As the weather grows warmer and the days grow longer, one thing is for sure; spring has arrived. The season is synonymous with new life and transition, and along the Coastal Culture Trail, this is represented in its own spectacular way.


While flowers bloom in the countryside, beach huts emerge along the coast, with pop-up food vendors and ice cream vans littered in-between, giving the trail a fresh, vibrant coat of paint. Coupled with the change in weather, the re-awakening of the trail presents the perfect opportunity to travel by bike, something which I am fortunate enough to do on my commute to work. Gone are the days of battling the harsh winter winds, now I’m met with a comforting spring breeze gently guiding me along the seafront.

Being based in Hastings, it’s easy to identify and follow a clear route that covers the whole trail. By using the three galleries as checkpoints, I can measure my progress and take a moment to relax and embrace their offerings, soaking in powerful pieces of art from artists around the world. Starting from Hastings Contemporary, the route to the next stop, the De La Warr Pavilion, is a simple straight path, spanning nearly six miles of land, seemingly tailor-made for cyclists and walkers alike. The route is flooded with temptation, with the aroma of incredible food from local eateries hanging in the air, while gallery posters boast their busy summer schedules, it’s almost impossible not to veer off the beaten track and explore. That’s the incredible thing though, the beauty of the trail doesn’t end with the coastline, each town has plenty of twists and turns that lead to hidden gems just waiting to be uncovered.

Arriving in Bexhill, the centrepiece of the Coastal Culture Trail, I’m able to lock up my bike at the De La Warr Pavilion, and pop in to visit the record store, hunting down another vinyl to add to my collection. After this, I chose to explore the winding high streets of the town. I’ve never experienced a town quite like Bexhill, which is filled with independent shops and teeming with life. After wrestling with the urge to stop at one of the many cafés for a sweet treat, I retrieve my bike and decide to extend my journey by taking advantage of the trail’s linked railway service. This allows me to complete that final stretch of the trip in a more laid-back fashion, enjoying the beauty of the trail and its surrounding areas while the train carries me towards my destination.

Upon arrival in Eastbourne, you’re met with a completely different town right as you exit the train station. Much larger in scale, featuring an impressive shopping centre filled with recognizable high-street names as well as independent businesses and branching roads that guide you towards the seafront, populated by cafés and other eateries. Eastbourne greets you with many different options, so I’ll be sure to return to explore the things I missed. I opted to head towards the seafront for the opportunity to cycle alongside the warm blue sea once more. Of course I couldn’t miss out on the chance to check out the marvellously presented Towner Gallery, made up of vibrant colours and sporting a unique flair.  Despite my lack of familiarity with Eastbourne, it was simple to navigate, and as a result of my seaside upbringing, it delivered a sense of comfort and familiarity, combined with the joy of exploring somewhere new.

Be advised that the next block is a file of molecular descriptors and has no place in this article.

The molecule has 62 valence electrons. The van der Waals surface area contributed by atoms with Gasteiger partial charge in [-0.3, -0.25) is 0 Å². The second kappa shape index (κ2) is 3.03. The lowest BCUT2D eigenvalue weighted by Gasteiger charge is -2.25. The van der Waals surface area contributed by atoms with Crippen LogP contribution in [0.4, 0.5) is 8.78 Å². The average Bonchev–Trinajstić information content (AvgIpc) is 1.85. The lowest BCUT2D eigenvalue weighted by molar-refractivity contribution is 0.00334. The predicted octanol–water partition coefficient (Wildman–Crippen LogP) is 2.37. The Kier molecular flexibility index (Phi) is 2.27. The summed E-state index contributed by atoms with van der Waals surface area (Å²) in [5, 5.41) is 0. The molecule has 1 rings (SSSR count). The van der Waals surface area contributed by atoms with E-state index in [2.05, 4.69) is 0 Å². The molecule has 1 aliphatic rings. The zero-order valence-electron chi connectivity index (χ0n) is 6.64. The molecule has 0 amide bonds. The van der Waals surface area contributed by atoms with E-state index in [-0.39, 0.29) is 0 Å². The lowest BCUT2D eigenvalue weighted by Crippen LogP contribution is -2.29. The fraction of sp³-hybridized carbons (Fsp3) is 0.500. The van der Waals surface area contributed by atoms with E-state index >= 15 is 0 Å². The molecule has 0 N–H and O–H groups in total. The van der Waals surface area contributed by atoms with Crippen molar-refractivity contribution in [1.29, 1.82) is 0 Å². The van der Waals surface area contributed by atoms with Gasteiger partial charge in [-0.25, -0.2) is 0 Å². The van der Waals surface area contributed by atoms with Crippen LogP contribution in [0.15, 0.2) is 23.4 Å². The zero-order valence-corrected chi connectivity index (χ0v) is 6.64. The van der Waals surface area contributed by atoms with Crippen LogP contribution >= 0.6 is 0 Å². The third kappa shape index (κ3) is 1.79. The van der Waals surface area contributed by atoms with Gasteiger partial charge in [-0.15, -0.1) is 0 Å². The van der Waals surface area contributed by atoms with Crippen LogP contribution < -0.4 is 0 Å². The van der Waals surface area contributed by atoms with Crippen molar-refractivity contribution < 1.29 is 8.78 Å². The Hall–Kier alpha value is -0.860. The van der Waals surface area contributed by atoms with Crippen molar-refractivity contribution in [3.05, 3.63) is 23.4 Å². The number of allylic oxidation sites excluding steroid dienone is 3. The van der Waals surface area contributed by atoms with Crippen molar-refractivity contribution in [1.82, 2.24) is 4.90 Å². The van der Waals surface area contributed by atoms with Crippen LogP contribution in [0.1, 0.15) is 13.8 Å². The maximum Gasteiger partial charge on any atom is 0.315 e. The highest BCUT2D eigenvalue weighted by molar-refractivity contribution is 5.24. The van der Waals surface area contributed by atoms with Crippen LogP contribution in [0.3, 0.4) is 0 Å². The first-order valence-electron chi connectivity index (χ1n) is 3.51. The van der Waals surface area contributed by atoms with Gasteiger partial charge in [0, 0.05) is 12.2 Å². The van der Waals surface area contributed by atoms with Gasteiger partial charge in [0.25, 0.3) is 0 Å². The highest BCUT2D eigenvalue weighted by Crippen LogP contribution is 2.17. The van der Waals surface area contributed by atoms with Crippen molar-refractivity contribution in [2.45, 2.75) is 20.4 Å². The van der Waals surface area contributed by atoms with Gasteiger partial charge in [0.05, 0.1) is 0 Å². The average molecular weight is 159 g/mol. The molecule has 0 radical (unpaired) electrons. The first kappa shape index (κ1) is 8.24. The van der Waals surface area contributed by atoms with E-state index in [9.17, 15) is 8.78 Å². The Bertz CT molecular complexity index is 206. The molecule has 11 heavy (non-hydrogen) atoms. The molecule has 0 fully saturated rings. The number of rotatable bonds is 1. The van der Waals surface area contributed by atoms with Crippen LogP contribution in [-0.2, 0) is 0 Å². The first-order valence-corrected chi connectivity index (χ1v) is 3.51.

Even as the day moved on, my appetite for exploration remained, urging me to continue, so I decided to check out one of the six new Sussex Modern exhibitions by Nathan Coley. These are illuminated text sculptures dotted around Sussex, featuring thought-provoking quotes that encourage self-reflection as well as observation of the world around us. Luckily, one of these sculptures is situated right along the trail, at the Junction Road Car Park in Eastbourne. Finding it was an experience in itself, as my stubbornness prevented me from using a map initially, causing me to take a series of wrong turns, ending up further away from it than where I had originally started from. Eventually, I conceded defeat and installed Google Maps, which guided me to the exhibition. Upon arrival, I was shocked that I even missed it in the first place, as right at the top of the car park stood the words “We must cultivate our garden,” in bold lettering. This was only my first taste of the exhibition, but I knew that it wouldn’t be my last. With five more pieces to discover, I have no doubt in my mind that it won’t be long before I’m back on the train on my next adventure.

Photo by Keith Hunter


If you haven’t yet visited the Coastal Culture Trail, right now is the perfect time to introduce yourself. As the three towns along the trail emerge from their winter slumber, ushering in our first relatively normal summer in a long time, there is plenty to enjoy, whether you are travelling for a day or for a longer period. Whatever you do this year, don’t pass up on this experience, because I promise you, you can’t find it anywhere else.


Find out more about the Coastal Culture Trail here and follow them on social media to keep up to date with everything going on in and around the trail.


Twitter: CoastalCultureT

Instagram: Coastal_Culture_Trail

Facebook: Coastal Culture Trail


Interested in the Sussex Modern exhibition by Nathan Coley? Discover where each piece is located on their website here.


Blog by Luke Furminger




Posted by Luke on Thursday 28 April 2022